John 20:19 is the nineteenth verse of the twentieth chapter of the Gospel of John in the New Testament. It describes what it says is the first appearance of Jesus to his disciples after Resurrection of Jesus, and in a locked room of a house.

John 20:19
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Jesus appears to his disciples after he has risen.jpg
Jesus appears to his disciples after he has risen. In The story of the Bible from Genesis to Revelation (1873).
BookGospel of John
Christian Bible partNew Testament


The original Koine Greek, according to the Textus Receptus, reads:[1]

Οὔσης οὖν ὀψίας τῇ ἡμέρᾳ ἐκείνῃ τῇ μιᾷ τῶν σαββάτων καὶ τῶν θυρῶν κεκλεισμένων ὅπου ἦσαν οἱ μαθηταὶ συνηγμένοι διὰ τὸν φόβον τῶν Ἰουδαίων ἦλθεν ὁ Ἰησοῦς καὶ ἔστη εἰς τὸ μέσον καὶ λέγει αὐτοῖς Εἰρήνη ὑμῖν

In the King James Version of the Bible it is translated as:

Then the same day at evening, being the first day of the week, when the doors were shut where the disciples were assembled for fear of the Jews, came Jesus and stood in the midst, and saith unto them, Peace be unto you.

The modern World English Bible translates the passage as:

When therefore it was evening, on that day, the first day of the week, and when the doors were locked where the disciples were assembled, for fear of the Jews, Jesus came and stood in the midst, and said to them, "Peace be to you."

For a collection of other versions see BibleHub John 20:19


The account of Jesus' first appearance in the Gospel of John (20:19–23; 21:13) shows similarity to the account in the Gospel of Luke (Luke 24:36–49), that it happened in Jerusalem in the evening of his resurrection from the dead.[2]

Only John mentions that the door was locked, and its "reason" (fear of the Jews to persecute them after their leader was executed), but the "function" is to show the 'miraculous nature of Jesus' appearance',[3] that the risen Jesus is 'no longer bound by normal space conditions'.[2] The door was not merely shut but locked (Greek perfect verb: κεκλεισμένων, kekleismenōn).[4]

The words Peace be with you (Ancient Greek: Εἰρήνη ὑμῖν, Eirēnē hymin[1]) is a common traditional Jewish greeting[5] (shalom alekem, or שלום לכם shalom lekom;[1] cf. 1 Samuel 25:6[4]) still in use today;[3] repeated in John 20:21 & 26[4]), but here Jesus conveys the peace he previously promised to his disciples (John 14:27; John 16:33), causing the rapid switch of their emotion from "fear" (verse 19) to "joy" (verse 20).[6]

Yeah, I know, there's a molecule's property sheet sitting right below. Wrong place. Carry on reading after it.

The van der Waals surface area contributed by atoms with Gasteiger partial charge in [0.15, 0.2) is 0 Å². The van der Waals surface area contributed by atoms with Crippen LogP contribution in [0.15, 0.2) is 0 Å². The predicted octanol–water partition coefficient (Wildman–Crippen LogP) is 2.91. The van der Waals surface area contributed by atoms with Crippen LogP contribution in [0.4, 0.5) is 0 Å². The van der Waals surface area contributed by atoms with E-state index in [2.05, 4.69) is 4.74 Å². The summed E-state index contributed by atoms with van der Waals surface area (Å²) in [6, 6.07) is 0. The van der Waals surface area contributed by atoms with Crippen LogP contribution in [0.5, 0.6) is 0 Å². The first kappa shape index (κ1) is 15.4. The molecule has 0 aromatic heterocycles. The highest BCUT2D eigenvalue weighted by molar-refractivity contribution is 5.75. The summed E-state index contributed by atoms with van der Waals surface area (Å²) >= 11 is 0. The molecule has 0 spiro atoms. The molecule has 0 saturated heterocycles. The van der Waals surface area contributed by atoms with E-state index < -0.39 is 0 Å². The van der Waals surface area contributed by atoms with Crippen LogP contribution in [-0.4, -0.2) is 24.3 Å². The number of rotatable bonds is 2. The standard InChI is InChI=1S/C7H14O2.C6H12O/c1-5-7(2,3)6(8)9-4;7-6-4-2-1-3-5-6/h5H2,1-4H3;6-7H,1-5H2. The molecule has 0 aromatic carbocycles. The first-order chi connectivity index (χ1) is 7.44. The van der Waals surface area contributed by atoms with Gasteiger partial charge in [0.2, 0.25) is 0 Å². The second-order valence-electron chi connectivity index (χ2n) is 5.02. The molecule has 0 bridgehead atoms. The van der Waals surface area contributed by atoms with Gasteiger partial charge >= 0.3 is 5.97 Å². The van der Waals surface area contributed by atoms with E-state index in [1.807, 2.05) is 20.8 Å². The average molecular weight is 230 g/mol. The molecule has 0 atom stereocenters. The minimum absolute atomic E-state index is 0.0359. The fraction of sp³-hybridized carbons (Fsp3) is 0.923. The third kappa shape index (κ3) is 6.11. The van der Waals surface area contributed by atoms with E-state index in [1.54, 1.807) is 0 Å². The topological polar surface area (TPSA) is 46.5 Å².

The number of the disciples present is not certain, although Thomas' absence is singled out in verse 24, and Judas Iscariot left, but some other disciples less tightly connected could be present as well.[3]


  1. ^ a b c Greek Text Analysis: John 20:19. Biblehub
  2. ^ a b Kieffer 2007, p. 997.
  3. ^ a b c Carson, D. A. (1991). The Gospel According to John. Pillar New Testament commentary (reprint ed.). Wm. B. Eerdmans Publishing. p. 646. ISBN 9780851117492.
  4. ^ a b c Köstenberger, Andreas J. (2004). John. Baker Exegetical Commentary on the New Testament. Vol. 4 (illustrated ed.). Baker Academic. p. 572. ISBN 9780801026447.
  5. ^ Coogan, Michael David (2007). Coogan, Michael David; Brettler, Marc Zvi; Newsom, Carol Ann; Perkins, Pheme (eds.). The New Oxford Annotated Bible with the Apocryphal/Deuterocanonical Books: New Revised Standard Version, Issue 48 (Augmented 3rd ed.). Oxford University Press. p. 180 New Testament. ISBN 9780195288810.
  6. ^ Guthrie 1994, p. 1063.


External linksEdit

Preceded by
John 20:18
Gospel of John
Chapter 20
Succeeded by
John 20:20